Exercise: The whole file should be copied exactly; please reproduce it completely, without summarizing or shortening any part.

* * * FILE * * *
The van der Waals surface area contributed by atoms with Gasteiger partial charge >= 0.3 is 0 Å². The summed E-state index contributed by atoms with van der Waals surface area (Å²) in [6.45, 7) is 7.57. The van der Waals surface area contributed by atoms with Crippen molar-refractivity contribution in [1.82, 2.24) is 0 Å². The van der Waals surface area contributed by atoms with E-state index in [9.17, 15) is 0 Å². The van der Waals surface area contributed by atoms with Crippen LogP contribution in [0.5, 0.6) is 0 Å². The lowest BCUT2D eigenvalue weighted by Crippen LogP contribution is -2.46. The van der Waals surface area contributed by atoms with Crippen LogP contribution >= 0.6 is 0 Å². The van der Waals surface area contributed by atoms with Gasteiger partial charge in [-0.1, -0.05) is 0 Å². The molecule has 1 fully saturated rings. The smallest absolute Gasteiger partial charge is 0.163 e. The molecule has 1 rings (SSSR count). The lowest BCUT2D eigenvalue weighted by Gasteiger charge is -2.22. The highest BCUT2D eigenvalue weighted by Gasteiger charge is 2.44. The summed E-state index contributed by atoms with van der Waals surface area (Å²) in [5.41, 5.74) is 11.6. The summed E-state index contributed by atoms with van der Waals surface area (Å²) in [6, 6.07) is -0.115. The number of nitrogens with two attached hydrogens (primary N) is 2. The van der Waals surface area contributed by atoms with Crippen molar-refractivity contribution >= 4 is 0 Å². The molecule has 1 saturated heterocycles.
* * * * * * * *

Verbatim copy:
The van der Waals surface area contributed by atoms with Gasteiger partial charge >= 0.3 is 0 Å². The summed E-state index contributed by atoms with van der Waals surface area (Å²) in [6.45, 7) is 7.57. The van der Waals surface area contributed by atoms with Crippen molar-refractivity contribution in [1.82, 2.24) is 0 Å². The van der Waals surface area contributed by atoms with E-state index in [9.17, 15) is 0 Å². The van der Waals surface area contributed by atoms with Crippen LogP contribution in [0.5, 0.6) is 0 Å². The lowest BCUT2D eigenvalue weighted by Crippen LogP contribution is -2.46. The van der Waals surface area contributed by atoms with Crippen LogP contribution >= 0.6 is 0 Å². The van der Waals surface area contributed by atoms with Gasteiger partial charge in [-0.1, -0.05) is 0 Å². The molecule has 1 fully saturated rings. The smallest absolute Gasteiger partial charge is 0.163 e. The molecule has 1 rings (SSSR count). The lowest BCUT2D eigenvalue weighted by Gasteiger charge is -2.22. The highest BCUT2D eigenvalue weighted by Gasteiger charge is 2.44. The summed E-state index contributed by atoms with van der Waals surface area (Å²) in [5.41, 5.74) is 11.6. The summed E-state index contributed by atoms with van der Waals surface area (Å²) in [6, 6.07) is -0.115. The number of nitrogens with two attached hydrogens (primary N) is 2. The van der Waals surface area contributed by atoms with Crippen molar-refractivity contribution >= 4 is 0 Å². The molecule has 1 saturated heterocycles.